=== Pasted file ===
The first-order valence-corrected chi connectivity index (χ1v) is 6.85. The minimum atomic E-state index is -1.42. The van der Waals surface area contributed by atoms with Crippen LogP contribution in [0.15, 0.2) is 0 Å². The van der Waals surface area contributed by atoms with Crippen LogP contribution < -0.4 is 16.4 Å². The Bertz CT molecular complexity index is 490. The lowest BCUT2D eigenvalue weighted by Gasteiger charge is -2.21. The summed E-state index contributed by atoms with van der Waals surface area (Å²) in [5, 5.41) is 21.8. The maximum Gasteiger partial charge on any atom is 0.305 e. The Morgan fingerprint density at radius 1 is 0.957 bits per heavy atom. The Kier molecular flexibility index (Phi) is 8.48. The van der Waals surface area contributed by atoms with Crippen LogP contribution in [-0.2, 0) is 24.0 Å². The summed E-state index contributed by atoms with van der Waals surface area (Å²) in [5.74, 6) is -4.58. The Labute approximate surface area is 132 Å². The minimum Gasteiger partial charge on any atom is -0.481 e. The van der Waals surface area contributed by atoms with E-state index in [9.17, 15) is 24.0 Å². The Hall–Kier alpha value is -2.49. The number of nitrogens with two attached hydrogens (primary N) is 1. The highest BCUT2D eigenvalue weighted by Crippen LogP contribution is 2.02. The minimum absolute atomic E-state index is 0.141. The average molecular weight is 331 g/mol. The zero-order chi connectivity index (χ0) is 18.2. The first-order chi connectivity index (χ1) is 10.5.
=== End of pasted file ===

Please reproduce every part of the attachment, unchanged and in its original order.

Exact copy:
The first-order valence-corrected chi connectivity index (χ1v) is 6.85. The minimum atomic E-state index is -1.42. The van der Waals surface area contributed by atoms with Crippen LogP contribution in [0.15, 0.2) is 0 Å². The van der Waals surface area contributed by atoms with Crippen LogP contribution < -0.4 is 16.4 Å². The Bertz CT molecular complexity index is 490. The lowest BCUT2D eigenvalue weighted by Gasteiger charge is -2.21. The summed E-state index contributed by atoms with van der Waals surface area (Å²) in [5, 5.41) is 21.8. The maximum Gasteiger partial charge on any atom is 0.305 e. The Morgan fingerprint density at radius 1 is 0.957 bits per heavy atom. The Kier molecular flexibility index (Phi) is 8.48. The van der Waals surface area contributed by atoms with Crippen LogP contribution in [-0.2, 0) is 24.0 Å². The summed E-state index contributed by atoms with van der Waals surface area (Å²) in [5.74, 6) is -4.58. The Labute approximate surface area is 132 Å². The minimum Gasteiger partial charge on any atom is -0.481 e. The van der Waals surface area contributed by atoms with E-state index in [9.17, 15) is 24.0 Å². The Hall–Kier alpha value is -2.49. The number of nitrogens with two attached hydrogens (primary N) is 1. The highest BCUT2D eigenvalue weighted by Crippen LogP contribution is 2.02. The minimum absolute atomic E-state index is 0.141. The average molecular weight is 331 g/mol. The zero-order chi connectivity index (χ0) is 18.2. The first-order chi connectivity index (χ1) is 10.5.